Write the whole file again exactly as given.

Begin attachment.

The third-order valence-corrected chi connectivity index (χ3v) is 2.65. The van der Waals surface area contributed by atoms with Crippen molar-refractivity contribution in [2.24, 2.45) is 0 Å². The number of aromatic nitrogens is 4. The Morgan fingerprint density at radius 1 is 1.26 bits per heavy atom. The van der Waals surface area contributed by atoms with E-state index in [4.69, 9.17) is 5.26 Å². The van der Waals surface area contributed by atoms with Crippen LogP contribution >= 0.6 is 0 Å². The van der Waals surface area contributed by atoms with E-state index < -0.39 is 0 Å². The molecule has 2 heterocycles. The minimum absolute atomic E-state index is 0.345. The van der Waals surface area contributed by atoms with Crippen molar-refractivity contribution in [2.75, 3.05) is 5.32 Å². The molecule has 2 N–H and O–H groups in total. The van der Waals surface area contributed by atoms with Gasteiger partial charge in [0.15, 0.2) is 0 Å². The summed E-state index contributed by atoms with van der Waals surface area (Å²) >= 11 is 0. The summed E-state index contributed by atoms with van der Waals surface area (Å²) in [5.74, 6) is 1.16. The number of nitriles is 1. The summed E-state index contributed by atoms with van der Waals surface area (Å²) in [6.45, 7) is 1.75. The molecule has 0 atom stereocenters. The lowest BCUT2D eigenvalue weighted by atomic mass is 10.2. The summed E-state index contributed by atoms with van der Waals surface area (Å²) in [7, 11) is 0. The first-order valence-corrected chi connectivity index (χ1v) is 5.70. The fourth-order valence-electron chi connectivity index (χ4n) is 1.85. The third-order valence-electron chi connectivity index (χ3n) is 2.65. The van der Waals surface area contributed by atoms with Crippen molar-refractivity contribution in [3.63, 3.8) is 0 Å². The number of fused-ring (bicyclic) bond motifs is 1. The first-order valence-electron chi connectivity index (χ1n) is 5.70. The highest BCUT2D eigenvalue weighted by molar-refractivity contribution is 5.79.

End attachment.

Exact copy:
The third-order valence-corrected chi connectivity index (χ3v) is 2.65. The van der Waals surface area contributed by atoms with Crippen molar-refractivity contribution in [2.24, 2.45) is 0 Å². The number of aromatic nitrogens is 4. The Morgan fingerprint density at radius 1 is 1.26 bits per heavy atom. The van der Waals surface area contributed by atoms with E-state index in [4.69, 9.17) is 5.26 Å². The van der Waals surface area contributed by atoms with Crippen LogP contribution >= 0.6 is 0 Å². The van der Waals surface area contributed by atoms with E-state index < -0.39 is 0 Å². The molecule has 2 heterocycles. The minimum absolute atomic E-state index is 0.345. The van der Waals surface area contributed by atoms with Crippen molar-refractivity contribution in [2.75, 3.05) is 5.32 Å². The molecule has 2 N–H and O–H groups in total. The van der Waals surface area contributed by atoms with Gasteiger partial charge in [0.15, 0.2) is 0 Å². The summed E-state index contributed by atoms with van der Waals surface area (Å²) >= 11 is 0. The summed E-state index contributed by atoms with van der Waals surface area (Å²) in [5.74, 6) is 1.16. The number of nitriles is 1. The summed E-state index contributed by atoms with van der Waals surface area (Å²) in [6.45, 7) is 1.75. The molecule has 0 atom stereocenters. The lowest BCUT2D eigenvalue weighted by atomic mass is 10.2. The summed E-state index contributed by atoms with van der Waals surface area (Å²) in [7, 11) is 0. The first-order valence-corrected chi connectivity index (χ1v) is 5.70. The fourth-order valence-electron chi connectivity index (χ4n) is 1.85. The third-order valence-electron chi connectivity index (χ3n) is 2.65. The van der Waals surface area contributed by atoms with Crippen molar-refractivity contribution in [3.63, 3.8) is 0 Å². The number of fused-ring (bicyclic) bond motifs is 1. The first-order valence-electron chi connectivity index (χ1n) is 5.70. The highest BCUT2D eigenvalue weighted by molar-refractivity contribution is 5.79.